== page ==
In this presentation, Gráinne and Shelagh will draw on their extensive experience to provide guidance on how to ensure that families receive services that meet their needs. This in turn contributes to recovery both for service users and for family members.
To achieve this, change is required in traditional mental health services which tend to be individualistic and fail to take account of the importance of social networks in people’s lives. Many staff in services do not have a clear rationale for why they exclude families, and the involvement of families often generates anxiety and fear, for example, in relation to confidentiality conflicts. However, this lack of involvement fails to take into account the key role played by those close to service users in supporting their recovery. In fact, in many serious case reviews following suicides and homicides, there are clear indications that the outcome may have been different if families had been listened to. However, it is challenging to take a balanced view of different perspectives and needs.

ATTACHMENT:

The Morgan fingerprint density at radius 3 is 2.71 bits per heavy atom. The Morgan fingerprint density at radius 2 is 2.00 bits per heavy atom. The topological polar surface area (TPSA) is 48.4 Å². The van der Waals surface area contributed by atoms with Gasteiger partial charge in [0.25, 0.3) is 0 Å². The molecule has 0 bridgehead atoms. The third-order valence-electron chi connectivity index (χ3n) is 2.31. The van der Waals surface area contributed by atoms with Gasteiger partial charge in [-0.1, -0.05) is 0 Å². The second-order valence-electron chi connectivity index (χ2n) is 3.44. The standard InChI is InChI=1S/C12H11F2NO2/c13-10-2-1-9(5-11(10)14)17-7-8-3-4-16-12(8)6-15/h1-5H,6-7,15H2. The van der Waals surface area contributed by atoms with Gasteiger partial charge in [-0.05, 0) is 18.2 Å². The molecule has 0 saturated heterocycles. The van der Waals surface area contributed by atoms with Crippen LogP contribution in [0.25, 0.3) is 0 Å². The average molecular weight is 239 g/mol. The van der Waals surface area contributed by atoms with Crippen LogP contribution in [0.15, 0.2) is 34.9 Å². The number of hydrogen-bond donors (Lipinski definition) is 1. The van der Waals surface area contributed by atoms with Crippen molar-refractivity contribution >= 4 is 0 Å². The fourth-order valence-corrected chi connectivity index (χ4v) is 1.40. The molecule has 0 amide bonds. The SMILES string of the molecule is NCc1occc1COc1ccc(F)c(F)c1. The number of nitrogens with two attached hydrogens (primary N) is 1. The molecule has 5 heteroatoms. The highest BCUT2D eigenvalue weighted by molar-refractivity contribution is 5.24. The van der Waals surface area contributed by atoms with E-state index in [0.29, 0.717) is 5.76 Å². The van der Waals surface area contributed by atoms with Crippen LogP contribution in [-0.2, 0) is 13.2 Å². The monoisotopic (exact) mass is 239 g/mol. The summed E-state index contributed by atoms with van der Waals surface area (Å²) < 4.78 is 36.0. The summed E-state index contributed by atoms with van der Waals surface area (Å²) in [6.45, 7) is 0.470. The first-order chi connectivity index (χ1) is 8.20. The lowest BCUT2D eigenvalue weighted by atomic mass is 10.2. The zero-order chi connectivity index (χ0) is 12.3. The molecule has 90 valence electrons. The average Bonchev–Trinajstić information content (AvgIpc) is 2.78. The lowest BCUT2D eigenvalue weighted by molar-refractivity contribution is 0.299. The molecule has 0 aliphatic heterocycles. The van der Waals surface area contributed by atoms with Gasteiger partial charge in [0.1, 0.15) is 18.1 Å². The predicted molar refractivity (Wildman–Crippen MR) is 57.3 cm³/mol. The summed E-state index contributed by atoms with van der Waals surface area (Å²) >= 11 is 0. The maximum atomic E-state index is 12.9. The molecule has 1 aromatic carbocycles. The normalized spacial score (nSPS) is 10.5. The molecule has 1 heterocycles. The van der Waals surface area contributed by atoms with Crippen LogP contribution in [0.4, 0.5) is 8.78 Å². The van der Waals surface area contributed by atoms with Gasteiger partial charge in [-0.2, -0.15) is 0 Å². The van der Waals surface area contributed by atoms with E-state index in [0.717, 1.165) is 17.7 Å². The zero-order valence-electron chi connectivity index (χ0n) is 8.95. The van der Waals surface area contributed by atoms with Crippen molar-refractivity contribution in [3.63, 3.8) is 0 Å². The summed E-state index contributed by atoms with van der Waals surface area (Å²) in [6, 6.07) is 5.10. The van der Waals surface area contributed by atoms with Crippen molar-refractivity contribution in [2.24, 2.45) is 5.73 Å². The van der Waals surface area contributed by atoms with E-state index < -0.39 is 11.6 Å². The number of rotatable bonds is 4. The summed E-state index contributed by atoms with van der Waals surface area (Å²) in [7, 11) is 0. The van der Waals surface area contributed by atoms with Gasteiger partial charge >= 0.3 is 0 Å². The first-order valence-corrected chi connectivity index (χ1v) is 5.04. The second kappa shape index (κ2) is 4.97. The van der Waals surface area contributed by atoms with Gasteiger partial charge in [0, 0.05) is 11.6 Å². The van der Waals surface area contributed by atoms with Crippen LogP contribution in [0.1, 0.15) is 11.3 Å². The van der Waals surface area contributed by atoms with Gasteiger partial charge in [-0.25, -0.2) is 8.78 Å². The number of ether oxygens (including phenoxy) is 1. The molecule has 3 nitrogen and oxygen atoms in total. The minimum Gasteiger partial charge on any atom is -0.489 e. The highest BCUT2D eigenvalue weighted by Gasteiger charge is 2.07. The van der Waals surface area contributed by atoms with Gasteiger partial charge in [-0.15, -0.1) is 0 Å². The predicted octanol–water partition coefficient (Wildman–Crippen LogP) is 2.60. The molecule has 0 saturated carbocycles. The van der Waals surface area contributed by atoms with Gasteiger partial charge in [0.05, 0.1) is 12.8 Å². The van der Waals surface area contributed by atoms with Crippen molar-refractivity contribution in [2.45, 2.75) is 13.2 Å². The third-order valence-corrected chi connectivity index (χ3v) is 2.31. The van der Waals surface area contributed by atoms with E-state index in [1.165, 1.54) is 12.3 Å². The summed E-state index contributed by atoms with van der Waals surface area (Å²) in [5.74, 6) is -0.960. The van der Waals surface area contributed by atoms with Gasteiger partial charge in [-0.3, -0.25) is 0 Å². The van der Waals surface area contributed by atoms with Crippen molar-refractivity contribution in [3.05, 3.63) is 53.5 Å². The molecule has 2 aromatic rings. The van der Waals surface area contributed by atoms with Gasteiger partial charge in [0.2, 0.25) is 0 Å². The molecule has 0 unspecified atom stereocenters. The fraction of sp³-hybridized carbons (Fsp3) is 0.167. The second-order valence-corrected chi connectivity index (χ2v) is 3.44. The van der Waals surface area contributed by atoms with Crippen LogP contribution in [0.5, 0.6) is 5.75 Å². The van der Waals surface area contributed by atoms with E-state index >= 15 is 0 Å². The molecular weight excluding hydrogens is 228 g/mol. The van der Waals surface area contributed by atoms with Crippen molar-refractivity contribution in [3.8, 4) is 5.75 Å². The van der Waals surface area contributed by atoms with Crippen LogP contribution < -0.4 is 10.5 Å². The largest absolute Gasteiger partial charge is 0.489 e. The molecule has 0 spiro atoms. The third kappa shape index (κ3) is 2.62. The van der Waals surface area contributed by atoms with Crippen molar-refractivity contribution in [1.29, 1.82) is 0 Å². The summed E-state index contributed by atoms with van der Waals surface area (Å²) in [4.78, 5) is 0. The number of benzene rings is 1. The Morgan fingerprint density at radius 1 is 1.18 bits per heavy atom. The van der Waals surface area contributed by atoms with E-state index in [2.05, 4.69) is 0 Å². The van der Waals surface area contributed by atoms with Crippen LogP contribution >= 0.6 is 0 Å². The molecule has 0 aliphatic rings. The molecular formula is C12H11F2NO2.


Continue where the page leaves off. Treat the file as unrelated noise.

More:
Strategies that have been successful in developing more family-inclusive services will be outlined. They will also discuss the benefits of looking after family members’ own mental health needs, with reference to research around recovery for family members. Attitude change can be the most difficult to achieve, but achieving partnership working between professionals, service users and families instills hope and promotes recovery for all of those involved in the care triangle.